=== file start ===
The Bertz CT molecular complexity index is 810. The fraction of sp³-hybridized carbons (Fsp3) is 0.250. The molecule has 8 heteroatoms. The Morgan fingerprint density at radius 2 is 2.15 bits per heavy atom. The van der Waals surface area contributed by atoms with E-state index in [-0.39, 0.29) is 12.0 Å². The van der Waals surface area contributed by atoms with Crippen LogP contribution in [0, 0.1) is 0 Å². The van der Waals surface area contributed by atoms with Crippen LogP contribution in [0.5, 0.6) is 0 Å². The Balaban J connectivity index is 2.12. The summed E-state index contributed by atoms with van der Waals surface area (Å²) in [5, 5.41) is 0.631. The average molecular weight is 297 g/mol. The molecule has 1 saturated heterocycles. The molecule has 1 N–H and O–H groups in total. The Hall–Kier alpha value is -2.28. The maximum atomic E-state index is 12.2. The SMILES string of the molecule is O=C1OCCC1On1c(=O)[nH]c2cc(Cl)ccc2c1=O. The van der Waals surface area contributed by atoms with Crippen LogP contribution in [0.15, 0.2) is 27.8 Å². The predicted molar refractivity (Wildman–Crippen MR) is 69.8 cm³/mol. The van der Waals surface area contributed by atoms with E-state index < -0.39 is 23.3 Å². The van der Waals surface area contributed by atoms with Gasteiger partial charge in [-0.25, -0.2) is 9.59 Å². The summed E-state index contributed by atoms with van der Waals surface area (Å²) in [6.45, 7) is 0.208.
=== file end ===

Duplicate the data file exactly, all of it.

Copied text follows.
The Bertz CT molecular complexity index is 810. The fraction of sp³-hybridized carbons (Fsp3) is 0.250. The molecule has 8 heteroatoms. The Morgan fingerprint density at radius 2 is 2.15 bits per heavy atom. The van der Waals surface area contributed by atoms with E-state index in [-0.39, 0.29) is 12.0 Å². The van der Waals surface area contributed by atoms with Crippen LogP contribution in [0, 0.1) is 0 Å². The van der Waals surface area contributed by atoms with Crippen LogP contribution in [0.5, 0.6) is 0 Å². The Balaban J connectivity index is 2.12. The summed E-state index contributed by atoms with van der Waals surface area (Å²) in [5, 5.41) is 0.631. The average molecular weight is 297 g/mol. The molecule has 1 saturated heterocycles. The molecule has 1 N–H and O–H groups in total. The Hall–Kier alpha value is -2.28. The maximum atomic E-state index is 12.2. The SMILES string of the molecule is O=C1OCCC1On1c(=O)[nH]c2cc(Cl)ccc2c1=O. The van der Waals surface area contributed by atoms with Crippen LogP contribution in [0.15, 0.2) is 27.8 Å². The predicted molar refractivity (Wildman–Crippen MR) is 69.8 cm³/mol. The van der Waals surface area contributed by atoms with E-state index < -0.39 is 23.3 Å². The van der Waals surface area contributed by atoms with Gasteiger partial charge in [-0.25, -0.2) is 9.59 Å². The summed E-state index contributed by atoms with van der Waals surface area (Å²) in [6.45, 7) is 0.208.